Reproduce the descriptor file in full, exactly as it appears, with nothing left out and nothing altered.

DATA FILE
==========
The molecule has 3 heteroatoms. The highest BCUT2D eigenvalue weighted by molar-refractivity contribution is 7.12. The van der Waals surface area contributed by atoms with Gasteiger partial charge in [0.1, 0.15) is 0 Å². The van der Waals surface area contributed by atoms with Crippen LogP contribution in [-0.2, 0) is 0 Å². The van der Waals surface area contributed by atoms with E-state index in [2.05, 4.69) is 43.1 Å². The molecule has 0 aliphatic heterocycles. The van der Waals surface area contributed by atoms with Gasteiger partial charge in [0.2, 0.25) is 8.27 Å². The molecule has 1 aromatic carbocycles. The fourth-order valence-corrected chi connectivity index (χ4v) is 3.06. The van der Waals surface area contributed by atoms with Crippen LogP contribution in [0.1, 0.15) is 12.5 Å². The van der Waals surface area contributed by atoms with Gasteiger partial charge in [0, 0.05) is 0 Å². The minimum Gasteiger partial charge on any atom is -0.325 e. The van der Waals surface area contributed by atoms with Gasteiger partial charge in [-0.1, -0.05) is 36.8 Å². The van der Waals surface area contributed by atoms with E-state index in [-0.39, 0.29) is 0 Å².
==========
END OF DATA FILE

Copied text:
The molecule has 3 heteroatoms. The highest BCUT2D eigenvalue weighted by molar-refractivity contribution is 7.12. The van der Waals surface area contributed by atoms with Gasteiger partial charge in [0.1, 0.15) is 0 Å². The van der Waals surface area contributed by atoms with Crippen LogP contribution in [-0.2, 0) is 0 Å². The van der Waals surface area contributed by atoms with E-state index in [2.05, 4.69) is 43.1 Å². The molecule has 0 aliphatic heterocycles. The van der Waals surface area contributed by atoms with Gasteiger partial charge in [0.2, 0.25) is 8.27 Å². The molecule has 1 aromatic carbocycles. The fourth-order valence-corrected chi connectivity index (χ4v) is 3.06. The van der Waals surface area contributed by atoms with Crippen LogP contribution in [0.1, 0.15) is 12.5 Å². The van der Waals surface area contributed by atoms with Gasteiger partial charge in [0, 0.05) is 0 Å². The minimum Gasteiger partial charge on any atom is -0.325 e. The van der Waals surface area contributed by atoms with Gasteiger partial charge in [-0.1, -0.05) is 36.8 Å². The van der Waals surface area contributed by atoms with E-state index in [-0.39, 0.29) is 0 Å².